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South Australia establishes Australian Space Park for space sector manufacturers

An artist’s impression of the Australian Space Park in Adelaide. Image: SASIC

The South Australian government has launched the nation’s first dedicated space manufacturing hub, to be established in the Adelaide Airport precinct, with a $20 million co-investment. The Australian Space Park will provide a vital manufacturing link to the local space industry value chain.

A consortium of four companies arise partnering with the SA Government to develop the purpose-built facility: Fleet Space Technologies, Q-CTRL, ATSpace and Alauda Aeronautics. Adelaide Airport has been identified by the consortium as an ideal location for the Australian Space Park due to its proximity to traditional aerospace companies and the central business district and innovation precinct, Lot Fourteen, which is home to a growing community of space companies.


With the Australian Space Agency and Mission Control already based at Lot Fourteen in Adelaide, the Australian Space Park will boost space manufacturing capability and capacity by initially co-locating four space manufacturing companies in a purpose-built facility in the Airport precinct with a focus on collaboration and production of small satellites and their payloads, rockets, electrical vertical take-off and landing vehicles (eVTOL), and supporting componentry and technical systems.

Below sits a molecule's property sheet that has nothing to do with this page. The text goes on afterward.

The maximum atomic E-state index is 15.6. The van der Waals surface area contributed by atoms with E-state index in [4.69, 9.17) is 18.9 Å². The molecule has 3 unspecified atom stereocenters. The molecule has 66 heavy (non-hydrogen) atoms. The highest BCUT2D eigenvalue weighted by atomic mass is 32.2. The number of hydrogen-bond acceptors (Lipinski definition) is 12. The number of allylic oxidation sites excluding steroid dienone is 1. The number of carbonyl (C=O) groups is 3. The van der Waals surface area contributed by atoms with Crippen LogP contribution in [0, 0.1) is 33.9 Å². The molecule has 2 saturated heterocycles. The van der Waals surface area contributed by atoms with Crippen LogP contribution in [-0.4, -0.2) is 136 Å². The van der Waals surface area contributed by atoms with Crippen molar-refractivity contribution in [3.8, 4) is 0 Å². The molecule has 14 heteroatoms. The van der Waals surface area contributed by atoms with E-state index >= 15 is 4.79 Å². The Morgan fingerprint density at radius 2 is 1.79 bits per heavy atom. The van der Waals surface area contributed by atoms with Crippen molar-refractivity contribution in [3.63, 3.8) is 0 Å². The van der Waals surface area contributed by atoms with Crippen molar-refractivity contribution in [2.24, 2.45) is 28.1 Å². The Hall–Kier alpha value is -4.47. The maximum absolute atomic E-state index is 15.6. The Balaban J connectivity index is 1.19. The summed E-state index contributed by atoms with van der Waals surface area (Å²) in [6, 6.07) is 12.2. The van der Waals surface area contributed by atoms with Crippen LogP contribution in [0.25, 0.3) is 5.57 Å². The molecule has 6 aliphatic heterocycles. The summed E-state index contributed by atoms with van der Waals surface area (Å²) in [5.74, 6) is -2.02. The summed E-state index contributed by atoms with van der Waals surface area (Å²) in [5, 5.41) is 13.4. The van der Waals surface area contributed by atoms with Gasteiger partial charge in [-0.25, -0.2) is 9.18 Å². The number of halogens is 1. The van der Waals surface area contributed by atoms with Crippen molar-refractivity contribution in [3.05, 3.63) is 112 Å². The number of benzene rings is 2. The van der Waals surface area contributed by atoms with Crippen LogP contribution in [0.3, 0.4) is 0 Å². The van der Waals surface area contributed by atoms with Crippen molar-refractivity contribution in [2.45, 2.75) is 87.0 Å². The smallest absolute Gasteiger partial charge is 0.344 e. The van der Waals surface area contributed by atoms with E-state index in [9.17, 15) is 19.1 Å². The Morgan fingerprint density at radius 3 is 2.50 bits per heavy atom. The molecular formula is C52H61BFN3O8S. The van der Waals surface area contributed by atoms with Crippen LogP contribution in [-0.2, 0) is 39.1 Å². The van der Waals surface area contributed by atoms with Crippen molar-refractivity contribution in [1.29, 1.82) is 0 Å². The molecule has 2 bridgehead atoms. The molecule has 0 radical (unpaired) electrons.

SA Premier Steven Marshall announced the SA Government would be contributing a $20 million investment in the Australian Space Park, which is anticipated to create approximately 220 highly skilled space industry roles within the first two years of operation, further building out the Space ecosystem in South Australia as the national centre for this emerging industry. Discussions with the Adelaide Airport owners are ongoing as a potential location for the Park.

“The creation of the Australian Space Park signals our commitment to the South Australian and Australian space sector by bridging the gap between research and development and prototyping to production at scale,” Premier Marshall said.

“The Hub aligns with Australia’s space strategy that aims to triple the space sector’s contribution to GDP to over $12 billion per annum and create up to an additional 20,000 jobs by 2030.

“Having Q-CTRL and ATSpace establish in South Australia as part of this project provides further opportunities for collaboration and partnerships across the space sector.

“The Australian Space Park is the next step in positioning Australia’s space community to deliver the entire space value chain – enabling the design, manufacture, launch and mission control of NewSpace capabilities.”

Flavia Tata Nardini, Co-Founder and CEO of Fleet Space Technologies, on behalf of the industry consortium, said the Australian Space Park will be an important centre to grow not only South Australia’s sovereign capability, but also Australia’s growing reputation for industry capability within the global space sector and advanced aerospace sectors.

“We are delighted to be part of a facility that is the first of its kind in the Southern Hemisphere,” Ms Tata Nardini said. “The opportunity to collaborate with leading minds in our field in a dedicated facility like this will accelerate progress for our entire industry.”

As the centrepiece of the nation’s space endeavours and building upon South Australia’s strong starting position in the New Space economy, the state is presently targeting an annual growth rate in the space sector of 5.8 per cent over the next decade.

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